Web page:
This time of year my life always turns upside down with crazy busyness (you know, weddings, graduations, “projects”, people) and I struggle to balance everything.  The Lord has given me a simple reminder to prioritize and rest in Him, knowing that only one thing is truly important:  being with Jesus.

So, ladies, whether or not I make it back online any time soon, my cry remains the same:  Love Jesus!  Be with Jesus.  Serve Jesus.

Blessings in Christ,


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Rebel without a cause?

March 20, 2009 at 3:00 pm (Food for Thought) (, , , , )


Chew on this…

Those who never rebelled against God or at some point in their lives shaken their fists in the face of heaven, have never encountered God at all.  ~Catherine Marshall, Christy, 1967

…and tell us what you think.


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March 16, 2009 at 11:19 am (Poetry) (, , , , )

Posted by Lauren


And I didn’t know


And I didn’t ask

The rain started the moment you left

And it began to pour when I found out


And I didn’t know


And I didn’t ask

On bright days I saw you

And we spoke, though from a distance


But where to?


And with whom?

Last night your candle faded

And the dawn brought endless tears


Did you know Him?


Do you seem Him now?

Will I see you again in Sonlight

Or are you lost forever?


And I never knew


And I never asked


“WHOEVER WILL CALL ON THE NAME OF THE LORD WILL BE SAVED.” How then will they call on Him in whom they have not believed? How will they believe in Him whom they have not heard? And how will they hear without a preacher? How will they preach unless they are sent? Just as it is written, “HOW BEAUTIFUL ARE THE FEET OF THOSE WHO BRING GOOD NEWS OF GOOD THINGS!” ~Romans 10:13-15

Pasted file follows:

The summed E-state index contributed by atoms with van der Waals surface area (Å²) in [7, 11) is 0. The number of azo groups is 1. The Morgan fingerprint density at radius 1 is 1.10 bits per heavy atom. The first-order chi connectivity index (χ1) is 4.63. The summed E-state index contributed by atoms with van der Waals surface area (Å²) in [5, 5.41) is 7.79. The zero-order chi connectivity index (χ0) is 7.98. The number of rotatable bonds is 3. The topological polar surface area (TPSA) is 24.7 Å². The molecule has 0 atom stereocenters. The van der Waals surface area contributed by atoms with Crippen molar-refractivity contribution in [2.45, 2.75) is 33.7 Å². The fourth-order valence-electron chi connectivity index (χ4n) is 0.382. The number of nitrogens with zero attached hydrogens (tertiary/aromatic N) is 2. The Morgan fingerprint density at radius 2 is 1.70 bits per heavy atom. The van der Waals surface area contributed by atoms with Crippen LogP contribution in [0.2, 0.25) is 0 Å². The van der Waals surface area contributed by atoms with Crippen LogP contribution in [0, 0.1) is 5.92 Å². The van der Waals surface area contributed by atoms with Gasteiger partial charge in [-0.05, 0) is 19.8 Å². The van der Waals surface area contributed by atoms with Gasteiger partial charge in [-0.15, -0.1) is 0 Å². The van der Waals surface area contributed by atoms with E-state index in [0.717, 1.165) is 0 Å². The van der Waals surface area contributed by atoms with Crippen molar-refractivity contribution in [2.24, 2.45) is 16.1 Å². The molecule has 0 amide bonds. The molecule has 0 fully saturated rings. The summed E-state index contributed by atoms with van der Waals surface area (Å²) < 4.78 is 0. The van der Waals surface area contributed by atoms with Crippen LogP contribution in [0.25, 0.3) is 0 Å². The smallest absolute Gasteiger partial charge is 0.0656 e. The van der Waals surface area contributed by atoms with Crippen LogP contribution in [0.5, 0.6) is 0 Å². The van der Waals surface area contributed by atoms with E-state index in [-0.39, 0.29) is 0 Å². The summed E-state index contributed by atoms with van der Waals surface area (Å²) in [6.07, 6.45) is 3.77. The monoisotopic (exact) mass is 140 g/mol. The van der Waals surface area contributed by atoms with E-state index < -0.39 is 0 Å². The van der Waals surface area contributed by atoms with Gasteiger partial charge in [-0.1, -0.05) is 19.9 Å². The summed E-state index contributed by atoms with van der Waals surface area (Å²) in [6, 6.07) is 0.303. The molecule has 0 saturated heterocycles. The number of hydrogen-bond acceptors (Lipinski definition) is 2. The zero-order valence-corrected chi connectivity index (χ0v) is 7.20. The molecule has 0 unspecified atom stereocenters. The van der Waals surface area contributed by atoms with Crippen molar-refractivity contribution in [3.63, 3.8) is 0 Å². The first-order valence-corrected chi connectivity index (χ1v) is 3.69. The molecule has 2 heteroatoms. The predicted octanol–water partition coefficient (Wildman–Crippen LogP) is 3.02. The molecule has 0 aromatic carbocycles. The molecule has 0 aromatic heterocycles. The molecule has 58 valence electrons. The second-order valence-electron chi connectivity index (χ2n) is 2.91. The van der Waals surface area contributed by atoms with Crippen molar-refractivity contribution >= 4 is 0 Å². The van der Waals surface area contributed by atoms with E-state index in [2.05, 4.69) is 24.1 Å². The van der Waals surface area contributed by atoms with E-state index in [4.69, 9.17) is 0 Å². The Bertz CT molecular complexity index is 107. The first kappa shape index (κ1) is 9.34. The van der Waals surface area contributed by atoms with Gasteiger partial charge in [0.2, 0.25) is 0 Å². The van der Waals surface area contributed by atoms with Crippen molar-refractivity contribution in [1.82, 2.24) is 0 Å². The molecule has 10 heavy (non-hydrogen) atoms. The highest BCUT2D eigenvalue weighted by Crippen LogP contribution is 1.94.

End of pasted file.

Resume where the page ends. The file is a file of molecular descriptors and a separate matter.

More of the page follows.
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A Son in His Image…

March 13, 2009 at 6:41 pm (Announcements) (, , , )

Just thought ya’ll might like to know…

Lauren and Nathaniel are having a baby boy!  A boy to carry on the family name!  Hurrah!

In other news, we are moving a bit slowly–crazy things happen sometimes.  Forgive us!



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12 or 21?

March 11, 2009 at 1:27 pm (A Time to Laugh) (, , , , , , , , )

Posted by Abigail


I visited a teacher friend’s second-grade classroom yesterday as a guest story-teller.  My 12-year-old sister, Lydia, came along as a marvelous lovely assistant and personified Little Red Riding Hood while I rattled on and on about the Little Red Hen, the Three Billy Goats Gruff and Puss in Boots.  We were just wrapping up our performance and getting ready to head out when the students stopped us with a surprising question:  “Which one of you is older?”  I blinked.  Lydia giggled.  Then they pointed to Lydia, “She is!”  Forty years from now I might appreciate their conjecture.